The Tin Door Puzzle

The Tin Door Puzzle

Create April 15, 2012 / By Barry R. Clarke
The Tin Door Puzzle

What do you need to assume, To decode the mystery room?

Suetonius, in On the Life of the Caesars, written in 121AD, describes how Julius Caesar sent encoded messages to his battlefield generals.

There are also letters of his to Cicero, as well as to his intimates on private affairs, and in the latter, if he had anything confidential to say, he wrote it in cipher, that is, by so changing the order of the letters of the alphabet, that not a word could be made out. If anyone wishes to decipher these, and get at their meaning, he must substitute the fourth letter of the alphabet, namely D, for A, and so with the others.

In other words, the letters in the coded message are shifted +3 in the alphabet to obtain the real message. Later known as a Caesar Cipher, decoding a coded message involves moving each letter either forwards or backwards in the alphabet by the same amount.

The movie Anonymous has been in the news recently, advocating the prospect that the 17th Earl of Oxford wrote the Shakespeare work, even though he died six years before The Tempest was conceived. For those who enjoy such intrigue, there is an interesting dedication (shown below), anonymously signed "I.M.", at the front of Shakespeare's Comedies, Histories, and Tragedies (1623) which, with the aid of the Caesar Cipher, might suggest that a quite different candidate, the philosopher and essayist Sir Francis Bacon, was somehow connected with William Shakespeare. Apart from added circles and lines, the dedication is reproduced below as it appeared in 1623.


To increase the mystery,  we note that in "Negotiation in Civil Philosophy" (1605) Bacon once wrote:

As we see in Augustus Caesar, (who was rather diverse from his uncle, than inferior in virtue) how when he died, he desired his friends about him to give him a PLAUDITE, as if he were conscient to himself that he had played his part well upon the stage.

Apart from the last, the lines decrease in length and if it was intended as a puzzle then this almost suggests a geometrical solution. In fact, close inspection reveals that the capitals FWSG in the second line of the verse, S in the fourth line, E in the seventh line, and R in the bottom line can be connected by a triangle with the oblique line almost angled in sympathy with the right-hand side of the dedication. This creates the set WSFEGSR (the A in “An” in line 5, is not quite in line, and appears as a different font). The first two letters could be William Shakespeare while FEGSR might be connected with the word ‘forth’ in line 4. Following the idea of the Caesar Cipher, it could be a shift indicator, and if each letter is moved -4 in the alphabet we find the name BACON. If one “wen’st but forth” (backwards) in applying the cipher shift then it is BACON who will “enter with applause” and receive the “Plaudite”! It is left to the reader to evaluate the plausibility of the interpretation.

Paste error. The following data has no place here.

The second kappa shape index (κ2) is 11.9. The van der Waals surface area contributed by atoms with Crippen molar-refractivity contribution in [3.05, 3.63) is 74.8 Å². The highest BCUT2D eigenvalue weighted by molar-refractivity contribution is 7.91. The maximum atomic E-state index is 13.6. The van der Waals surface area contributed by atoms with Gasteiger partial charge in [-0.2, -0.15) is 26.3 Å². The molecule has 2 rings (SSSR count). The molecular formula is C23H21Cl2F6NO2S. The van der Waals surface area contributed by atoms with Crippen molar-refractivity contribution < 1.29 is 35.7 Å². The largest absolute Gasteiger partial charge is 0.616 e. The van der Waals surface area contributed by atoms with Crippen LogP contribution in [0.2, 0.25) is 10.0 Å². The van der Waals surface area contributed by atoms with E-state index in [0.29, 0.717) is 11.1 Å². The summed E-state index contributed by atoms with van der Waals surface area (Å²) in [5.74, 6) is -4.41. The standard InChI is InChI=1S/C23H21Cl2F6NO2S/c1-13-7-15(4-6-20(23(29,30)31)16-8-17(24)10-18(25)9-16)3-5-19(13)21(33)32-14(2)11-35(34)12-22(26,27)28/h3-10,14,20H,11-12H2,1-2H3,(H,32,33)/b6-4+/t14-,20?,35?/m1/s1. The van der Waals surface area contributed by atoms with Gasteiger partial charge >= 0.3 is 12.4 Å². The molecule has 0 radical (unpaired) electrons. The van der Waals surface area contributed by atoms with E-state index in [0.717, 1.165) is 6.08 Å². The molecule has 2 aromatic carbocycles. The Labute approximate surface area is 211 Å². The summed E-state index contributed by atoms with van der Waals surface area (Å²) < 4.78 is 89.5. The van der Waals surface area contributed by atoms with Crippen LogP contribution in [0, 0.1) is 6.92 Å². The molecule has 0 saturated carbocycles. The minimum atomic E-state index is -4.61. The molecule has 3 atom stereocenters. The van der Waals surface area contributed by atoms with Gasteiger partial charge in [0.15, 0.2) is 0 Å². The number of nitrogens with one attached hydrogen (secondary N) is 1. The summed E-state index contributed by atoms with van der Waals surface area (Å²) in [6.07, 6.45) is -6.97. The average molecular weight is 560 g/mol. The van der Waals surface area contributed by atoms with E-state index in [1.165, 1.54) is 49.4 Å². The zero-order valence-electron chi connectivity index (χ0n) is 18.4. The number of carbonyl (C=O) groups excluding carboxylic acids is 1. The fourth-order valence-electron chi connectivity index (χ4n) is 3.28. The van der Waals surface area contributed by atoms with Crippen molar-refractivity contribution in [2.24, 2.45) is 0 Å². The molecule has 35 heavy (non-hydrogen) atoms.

Continuing the theme, this week's puzzle is also an intriguing decode mystery!

While exploring a cave, two adventurers unexpectedly found a locked tin door set into a wall. On the adjacent wall was a set of curious fractions. Obviously, they held the secret as to what was in the room behind the door. Can you decipher the message on the wall and discover what is in the secret room?


Previous Solution

To solve The No Quarter Puzzle, add a dot or spot to the unspotted "i" in the word "difference" situated between the two quarters.

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